Pub Peer is an Internet forum that discusses already published articles. The site has received a lot of attention since it has drawn attention to several articles believed to be based on obvious carelessness or even fraud. One of the members who commented on Pub Peer has been sued for slander.
Boris Barbour is a researcher at the Ecole Normale Supérieure in Paris, and is the treasurer of the foundation behind Pub Peer. Internet forums like Pub Peer, according to him, are necessary to allow important criticism of published articles to rapidly reach those who use the research – such as other researchers, investors and care planners.
“Incorrect results undermine the work of other researchers who base their research on them. They waste taxpayers’ money and could even cost lives, if medical guidelines are based on incorrect research. Traditional methods of discussing scientific articles are just not efficient enough.”
No systematic evaluation
There is no systematic evaluation of articles at Pub Peer; those users who want to can comment on an article. Users can point out any weaknesses they discover.
“It could be a question of image manipulation in gel or microscope images that had not previously been noticed. Other issues are errors in experimental design, statistical analysis or how the results are interpreted.”
One rule is that the criticism must be based on facts which can be verified – usually in published data.
“It is important in order to avoid slander. For example, discussing the intentions of a researcher is irrelevant.”
Anonymous comments allowed
Comments from registered users are published directly without being checked. Users can report what they consider is breaking the rules. Comments from unregistered users are checked first to ensure that they comply with the rules. One can remain anonymous.
“Even though it would be better if everyone felt safe enough to criticize others’ articles openly, it is too risky for their careers to do that. That is not likely to change in the near future.”
Reactions to the site have been varied. There are those who give it strong support and others who do not like the site. According to Boris Barbour, however, Pub Peer is currently one of the most popular forums for the scientific criticism of articles.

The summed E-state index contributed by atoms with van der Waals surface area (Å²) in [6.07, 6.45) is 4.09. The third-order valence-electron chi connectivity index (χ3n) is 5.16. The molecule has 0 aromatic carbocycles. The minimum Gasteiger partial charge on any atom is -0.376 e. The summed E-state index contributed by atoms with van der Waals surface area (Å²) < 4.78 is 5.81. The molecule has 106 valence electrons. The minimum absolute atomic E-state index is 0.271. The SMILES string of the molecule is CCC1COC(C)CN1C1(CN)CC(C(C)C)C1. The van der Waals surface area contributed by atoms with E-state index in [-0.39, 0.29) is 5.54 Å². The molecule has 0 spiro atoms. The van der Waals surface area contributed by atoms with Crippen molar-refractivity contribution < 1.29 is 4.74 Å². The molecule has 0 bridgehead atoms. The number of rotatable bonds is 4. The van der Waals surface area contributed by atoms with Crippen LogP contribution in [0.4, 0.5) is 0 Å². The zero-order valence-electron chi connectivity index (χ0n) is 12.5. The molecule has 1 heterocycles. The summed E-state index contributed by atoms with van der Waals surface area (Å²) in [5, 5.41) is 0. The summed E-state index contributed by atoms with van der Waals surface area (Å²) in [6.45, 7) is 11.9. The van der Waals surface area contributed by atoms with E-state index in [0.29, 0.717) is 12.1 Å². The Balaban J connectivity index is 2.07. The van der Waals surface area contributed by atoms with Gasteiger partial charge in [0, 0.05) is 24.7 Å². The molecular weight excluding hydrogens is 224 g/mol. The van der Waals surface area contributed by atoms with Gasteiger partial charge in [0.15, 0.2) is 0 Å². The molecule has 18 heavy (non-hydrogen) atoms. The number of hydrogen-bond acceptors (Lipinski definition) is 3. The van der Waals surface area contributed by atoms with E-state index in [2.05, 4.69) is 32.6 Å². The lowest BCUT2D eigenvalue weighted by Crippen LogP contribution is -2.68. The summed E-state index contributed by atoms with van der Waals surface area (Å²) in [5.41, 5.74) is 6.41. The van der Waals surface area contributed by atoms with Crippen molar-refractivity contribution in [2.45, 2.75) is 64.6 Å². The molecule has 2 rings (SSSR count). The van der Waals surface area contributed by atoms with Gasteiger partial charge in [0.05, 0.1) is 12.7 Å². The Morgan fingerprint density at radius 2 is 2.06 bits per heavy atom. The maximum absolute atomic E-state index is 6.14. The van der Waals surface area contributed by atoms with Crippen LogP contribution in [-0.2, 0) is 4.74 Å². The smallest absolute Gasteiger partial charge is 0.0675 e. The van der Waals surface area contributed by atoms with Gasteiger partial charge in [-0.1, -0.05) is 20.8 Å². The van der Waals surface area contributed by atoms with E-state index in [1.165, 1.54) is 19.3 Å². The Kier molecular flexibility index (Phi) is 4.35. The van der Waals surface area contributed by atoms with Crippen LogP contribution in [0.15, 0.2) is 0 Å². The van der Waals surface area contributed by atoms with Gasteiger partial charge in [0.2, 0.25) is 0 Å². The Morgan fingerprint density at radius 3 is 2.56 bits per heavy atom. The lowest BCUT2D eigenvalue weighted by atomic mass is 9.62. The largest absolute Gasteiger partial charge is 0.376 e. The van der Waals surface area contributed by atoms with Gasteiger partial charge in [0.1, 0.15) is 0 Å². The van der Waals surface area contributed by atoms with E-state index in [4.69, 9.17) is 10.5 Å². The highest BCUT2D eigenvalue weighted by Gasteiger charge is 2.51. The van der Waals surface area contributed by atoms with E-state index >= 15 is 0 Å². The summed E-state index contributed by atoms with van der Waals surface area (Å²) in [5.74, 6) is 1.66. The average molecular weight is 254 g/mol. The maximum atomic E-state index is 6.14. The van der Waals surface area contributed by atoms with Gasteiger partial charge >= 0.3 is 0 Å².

“Pub Med Commons only covers biomedicine and does not allow anonymous comments.”
Articles that are retracted
Ivan Oransky is a science journalist who thought that articles that had been retracted could very often be used as if they were still bona fide. The process of retracting articles often passes unnoticed, possibly because it happens rather a long time after publication.
It is often unclear why articles are retracted. That was why he and Adam Marcus started a blog that reports on them. They find the retracted articles through tips or the article database, Pub Med.
“We contact authors and journals and ask what happened.”
They report mainly in the field of biomedicine. That is where there are most articles – and the highest number of retractions.
Not only is the number of retractions of articles increasing, but also the proportion.
“There were ten times more in 2011 than in 2001, according to statistics published in 2011 by the journal Nature. In the same period, the number of publications increased by 44 per cent.”
Retraction Watch does not carry out scientific reviews of articles. They just report on articles that have been withdrawn. However, Ivan Oransky wanted to create a forum where visitors to the blog could discuss published articles.
The blog has been given a good reception.
“At first people were sceptical. They didn’t know who we were. We now have 11,000 subscribers and we have received funding from the MacArthur Foundation.”
Ivan Oransky has a clear idea of what lies behind the growing problems in scientific publishing.
“The problem is the incentive. Publication is all that counts. People take short-cuts to get their writing published. This pressure on researchers creates the conditions for the science we get.”
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